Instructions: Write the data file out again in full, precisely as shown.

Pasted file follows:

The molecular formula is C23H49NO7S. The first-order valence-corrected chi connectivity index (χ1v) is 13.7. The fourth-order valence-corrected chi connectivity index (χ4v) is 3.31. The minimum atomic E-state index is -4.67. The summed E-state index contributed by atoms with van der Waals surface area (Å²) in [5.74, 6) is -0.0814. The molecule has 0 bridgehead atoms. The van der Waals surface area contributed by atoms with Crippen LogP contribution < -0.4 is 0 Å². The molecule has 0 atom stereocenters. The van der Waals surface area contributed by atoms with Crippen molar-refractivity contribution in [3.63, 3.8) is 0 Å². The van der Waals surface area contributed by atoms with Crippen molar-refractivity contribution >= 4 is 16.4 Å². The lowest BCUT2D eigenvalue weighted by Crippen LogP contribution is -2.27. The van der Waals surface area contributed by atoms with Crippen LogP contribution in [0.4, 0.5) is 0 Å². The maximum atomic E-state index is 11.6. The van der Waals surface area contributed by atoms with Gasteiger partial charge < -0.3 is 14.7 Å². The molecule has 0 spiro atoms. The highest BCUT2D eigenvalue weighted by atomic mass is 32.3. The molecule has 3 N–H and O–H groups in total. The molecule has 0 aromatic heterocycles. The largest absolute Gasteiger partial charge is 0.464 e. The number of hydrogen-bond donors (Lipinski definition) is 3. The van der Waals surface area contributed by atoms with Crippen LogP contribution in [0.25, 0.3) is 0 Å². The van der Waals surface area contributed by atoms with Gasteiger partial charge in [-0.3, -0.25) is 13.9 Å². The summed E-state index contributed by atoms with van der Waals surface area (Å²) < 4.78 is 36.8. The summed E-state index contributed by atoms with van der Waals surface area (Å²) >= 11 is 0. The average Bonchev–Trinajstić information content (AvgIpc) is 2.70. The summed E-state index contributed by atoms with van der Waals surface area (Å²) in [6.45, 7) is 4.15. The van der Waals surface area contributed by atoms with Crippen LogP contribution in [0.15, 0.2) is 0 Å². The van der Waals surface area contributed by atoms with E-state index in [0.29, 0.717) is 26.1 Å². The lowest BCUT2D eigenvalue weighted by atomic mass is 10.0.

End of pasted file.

The molecular formula is C23H49NO7S. The first-order valence-corrected chi connectivity index (χ1v) is 13.7. The fourth-order valence-corrected chi connectivity index (χ4v) is 3.31. The minimum atomic E-state index is -4.67. The summed E-state index contributed by atoms with van der Waals surface area (Å²) in [5.74, 6) is -0.0814. The molecule has 0 bridgehead atoms. The van der Waals surface area contributed by atoms with Crippen LogP contribution < -0.4 is 0 Å². The molecule has 0 atom stereocenters. The van der Waals surface area contributed by atoms with Crippen molar-refractivity contribution in [3.63, 3.8) is 0 Å². The van der Waals surface area contributed by atoms with Crippen molar-refractivity contribution >= 4 is 16.4 Å². The lowest BCUT2D eigenvalue weighted by Crippen LogP contribution is -2.27. The van der Waals surface area contributed by atoms with Crippen LogP contribution in [0.4, 0.5) is 0 Å². The maximum atomic E-state index is 11.6. The van der Waals surface area contributed by atoms with Gasteiger partial charge < -0.3 is 14.7 Å². The molecule has 0 spiro atoms. The highest BCUT2D eigenvalue weighted by atomic mass is 32.3. The molecule has 3 N–H and O–H groups in total. The molecule has 0 aromatic heterocycles. The largest absolute Gasteiger partial charge is 0.464 e. The number of hydrogen-bond donors (Lipinski definition) is 3. The van der Waals surface area contributed by atoms with Crippen LogP contribution in [0.25, 0.3) is 0 Å². The van der Waals surface area contributed by atoms with Gasteiger partial charge in [-0.3, -0.25) is 13.9 Å². The summed E-state index contributed by atoms with van der Waals surface area (Å²) < 4.78 is 36.8. The summed E-state index contributed by atoms with van der Waals surface area (Å²) >= 11 is 0. The average Bonchev–Trinajstić information content (AvgIpc) is 2.70. The summed E-state index contributed by atoms with van der Waals surface area (Å²) in [6.45, 7) is 4.15. The van der Waals surface area contributed by atoms with Crippen LogP contribution in [0.15, 0.2) is 0 Å². The van der Waals surface area contributed by atoms with E-state index in [0.29, 0.717) is 26.1 Å². The lowest BCUT2D eigenvalue weighted by atomic mass is 10.0.